Most professionals find themselves in their first management role with little formal preparation. The assumption is that if someone is performing well, they must be ready to take the reins.
But does being good at your job necessarily mean you’ll make an effective manager? Managing your own responsibilities was challenging enough; now that you’re in charge of a team of people who look to you for guidance and inspiration, an entirely different set of skills comes into play.
Let’s take a look at how to address the three central focuses of your new role.
The key difference between your previous role and this one is that you’re no longer just thinking about your own actions and performance, but that of a number of others as well.
This requires the ability to think past yourself and the here and now, and see the bigger picture. You’ll need to set objectives for your team that take into account its broader purpose, the specific focus of each team member, and the current priorities that must be addressed.
To ensure everyone is fulfilling their potential and developing in the right ways, you need to decide how and when to have progress reviews or appraisals. The best way to do this can vary considerably depending on your organisation’s policies, culture, and industry, and on the specific roles and responsibilities within your team. While weekly supervisions might make sense with junior team members, veterans may be better suited to more autonomy.
You also need to work out a communication strategy for your team that takes into account your communication objectives. Do you need to provide short daily reminders? Substantial feedback? Vision and inspiration? Perhaps all of these and more? Each objective will require a different form of communication, whether it’s email, one-to-one conversation, or team meetings.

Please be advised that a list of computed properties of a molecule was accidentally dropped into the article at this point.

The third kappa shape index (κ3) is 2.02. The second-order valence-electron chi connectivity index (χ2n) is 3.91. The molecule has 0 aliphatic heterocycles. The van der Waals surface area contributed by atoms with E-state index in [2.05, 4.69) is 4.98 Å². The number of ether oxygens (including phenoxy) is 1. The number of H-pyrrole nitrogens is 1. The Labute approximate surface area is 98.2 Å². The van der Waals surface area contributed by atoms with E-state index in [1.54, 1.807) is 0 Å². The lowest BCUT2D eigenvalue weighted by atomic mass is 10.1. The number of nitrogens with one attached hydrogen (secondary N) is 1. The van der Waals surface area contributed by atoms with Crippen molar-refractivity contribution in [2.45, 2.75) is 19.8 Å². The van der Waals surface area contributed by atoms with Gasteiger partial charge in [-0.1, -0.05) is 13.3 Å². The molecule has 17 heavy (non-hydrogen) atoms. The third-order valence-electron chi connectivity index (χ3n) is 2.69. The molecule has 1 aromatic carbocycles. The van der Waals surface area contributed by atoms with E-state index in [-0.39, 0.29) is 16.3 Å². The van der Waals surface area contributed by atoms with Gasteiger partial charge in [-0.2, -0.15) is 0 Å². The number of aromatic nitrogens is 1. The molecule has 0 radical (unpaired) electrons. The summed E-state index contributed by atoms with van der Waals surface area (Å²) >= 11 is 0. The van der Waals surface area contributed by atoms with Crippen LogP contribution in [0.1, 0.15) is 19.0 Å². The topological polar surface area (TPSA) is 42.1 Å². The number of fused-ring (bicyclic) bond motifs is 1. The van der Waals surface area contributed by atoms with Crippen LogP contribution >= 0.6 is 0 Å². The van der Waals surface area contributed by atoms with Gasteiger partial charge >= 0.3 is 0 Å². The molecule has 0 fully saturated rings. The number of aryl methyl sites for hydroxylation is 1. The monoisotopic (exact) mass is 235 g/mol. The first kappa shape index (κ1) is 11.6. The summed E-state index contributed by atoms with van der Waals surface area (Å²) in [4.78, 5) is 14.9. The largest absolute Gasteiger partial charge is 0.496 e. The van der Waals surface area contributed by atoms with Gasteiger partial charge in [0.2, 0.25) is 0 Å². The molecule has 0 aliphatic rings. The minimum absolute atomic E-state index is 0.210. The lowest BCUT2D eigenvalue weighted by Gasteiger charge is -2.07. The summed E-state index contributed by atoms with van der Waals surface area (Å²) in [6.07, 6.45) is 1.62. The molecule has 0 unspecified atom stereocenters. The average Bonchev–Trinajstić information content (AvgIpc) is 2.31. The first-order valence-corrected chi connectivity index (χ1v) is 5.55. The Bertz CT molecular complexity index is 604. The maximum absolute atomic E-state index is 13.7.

As well as being in charge of the performance of others, you now have to take more responsibility for your own actions and achievements than ever before. You may have more say over your own objectives, but this will be within the context of more ambitious goals.
Make time to regularly review your own performance against expectations, identifying areas for development. This requires both modesty and self-awareness, with the ability to recognise when you could have handled something more effectively.
Think about how you can play on your strengths more, and address your weaknesses. Are there certain aspects of your approach that let you down? How could you adapt your behaviours for better results?
Managing the needs of others
As a manager, you take on responsibility for meeting a broader range of stakeholder needs. It’s no longer just about pleasing your line manager and your clients, but about satisfying each of your team members, your team members’ clients, the senior leadership team, and a whole host of others.
To start making sense of what can seem like an inscrutable network of people and entities, it’s a good idea to carry out a short stakeholder analysis. Begin by defining who your stakeholders are, then sort them by their levels of influence. This will help you decide who to keep at the forefront of your mind, and who is not an immediate priority.
The next step is to map out the interests of each stakeholder, and think about how you can realistically meet each need with the resources you have. In line with the process above, are there certain stakeholders whose expectations should be surpassed, and others who can be given minimal attention?
These topics will be covered in greater depth in a webinar by leadership expert Nigel Girling, which you can sign up to here. You can choose to receive a recording afterwards instead of attending live.Business & Finance Articles on Business 2 Community